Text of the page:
François Mommens is the CEO of Linkody, the first cloud based service to check your websites’ backlinks. François is truly an international man: Frenchman born in Morocco, he recently moved from Spain to The Netherlands. We interviewed him in the Amsterdam headquarters of Linkody to talk about his view on the Dutch startup scene and his plans to grow Linkody further.
Why did you start with Linkody?
I needed a service to monitor the backlinks to vitalprix.com, a small business I still own. With this business I had partnerships deals where I would feature other people’s products for free in return of a link. I wanted a simple tool to check periodically these links and send me a warning if they disappeared. I could not find such a tool so I decided to build one.
How much time did It take you to build a first version?
It only took three weeks. We had the idea in 2011. In December we started to build, and we launched in February 2012. The first version was very basic but functional. By now we have a second version that brings the service to a truly professional level, with many new features and a completely reworked design.
What was harder? Building the service or finding customers?
I immediately used the service myself, so in that sense we had customers from the beginning. Initially the customer growth was slow. I was CTO at another startup in Barcelona at the time, and did not spend much time after Linkody’s launch. However a French blogger found our tool and published an article. This article helped many customers find us. People started tweeting and more reviews were written and the service got some traction. Building the v2 was quite tough, it required much more work than the V1 and we did that in parallel of our daily jobs, during the evenings and week-ends.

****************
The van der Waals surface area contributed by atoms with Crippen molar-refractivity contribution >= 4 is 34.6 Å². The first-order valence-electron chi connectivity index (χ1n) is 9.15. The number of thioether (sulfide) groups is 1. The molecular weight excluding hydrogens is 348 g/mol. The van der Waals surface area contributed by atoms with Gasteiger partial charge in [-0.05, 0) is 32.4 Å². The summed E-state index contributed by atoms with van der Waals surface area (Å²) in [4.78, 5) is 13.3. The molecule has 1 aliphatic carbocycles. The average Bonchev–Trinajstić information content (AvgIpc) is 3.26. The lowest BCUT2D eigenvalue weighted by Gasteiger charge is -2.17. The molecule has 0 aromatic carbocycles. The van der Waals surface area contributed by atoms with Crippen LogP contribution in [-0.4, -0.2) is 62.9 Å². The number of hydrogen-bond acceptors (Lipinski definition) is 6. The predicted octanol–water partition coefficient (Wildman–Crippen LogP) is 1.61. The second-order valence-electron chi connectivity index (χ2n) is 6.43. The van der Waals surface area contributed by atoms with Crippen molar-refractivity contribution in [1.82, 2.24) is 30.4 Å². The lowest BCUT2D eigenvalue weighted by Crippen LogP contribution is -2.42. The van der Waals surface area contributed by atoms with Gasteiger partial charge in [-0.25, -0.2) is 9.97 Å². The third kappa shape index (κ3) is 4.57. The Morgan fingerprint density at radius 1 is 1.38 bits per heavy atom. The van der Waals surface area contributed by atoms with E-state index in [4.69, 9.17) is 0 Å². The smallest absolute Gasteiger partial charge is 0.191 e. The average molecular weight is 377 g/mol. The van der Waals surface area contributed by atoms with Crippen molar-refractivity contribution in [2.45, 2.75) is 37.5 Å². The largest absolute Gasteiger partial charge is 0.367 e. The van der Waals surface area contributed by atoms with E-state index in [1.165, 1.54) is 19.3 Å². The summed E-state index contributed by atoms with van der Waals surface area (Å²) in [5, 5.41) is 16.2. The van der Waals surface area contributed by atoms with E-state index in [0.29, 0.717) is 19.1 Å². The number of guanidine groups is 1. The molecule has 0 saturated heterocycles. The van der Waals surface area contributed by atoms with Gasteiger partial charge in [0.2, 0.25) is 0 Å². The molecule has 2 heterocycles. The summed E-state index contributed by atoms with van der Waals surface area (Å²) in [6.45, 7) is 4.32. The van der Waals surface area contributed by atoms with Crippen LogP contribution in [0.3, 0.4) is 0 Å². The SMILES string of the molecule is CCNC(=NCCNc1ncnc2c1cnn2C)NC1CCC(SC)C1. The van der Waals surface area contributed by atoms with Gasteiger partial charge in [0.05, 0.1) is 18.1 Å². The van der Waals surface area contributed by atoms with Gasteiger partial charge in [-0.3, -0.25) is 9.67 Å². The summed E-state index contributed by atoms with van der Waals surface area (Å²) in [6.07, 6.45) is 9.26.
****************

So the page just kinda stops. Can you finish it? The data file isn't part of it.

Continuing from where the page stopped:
Who is your typical customer?
Linkody has a freemium model: you can check up to 50 links for free, but need to upgrade to check more links and use additional features. The typical ‘free’ customers use the link checking tool on their own website. Among the paying customers we have SEO agencies and independent social media professionals who use our tools to check their clients’ websites.
How do you stand out from the competition?
Initially there was no direct competition, that is why we created the service in the first place. There are some other tools now that also do basic link checking. The version 2.0, came with a lot of additional features: Linkody now provides you with a list of backlinks it has automatically found, gives a lot of information on the source pages like Mozrank and Alexa rank and anchor analytics. The goal is to stay a simple, focused, freemium service, but with just enough extra features to really help our clients. Many professional social media managers use advanced tools like SEOMoz or MajesticSEO, but these tools are too complicated and too expensive for people that just need a backlink management and monitoring service. Linkody is an easy to use alternative from these features heavy tools.
Is there a team behind Linkody? What does it look like?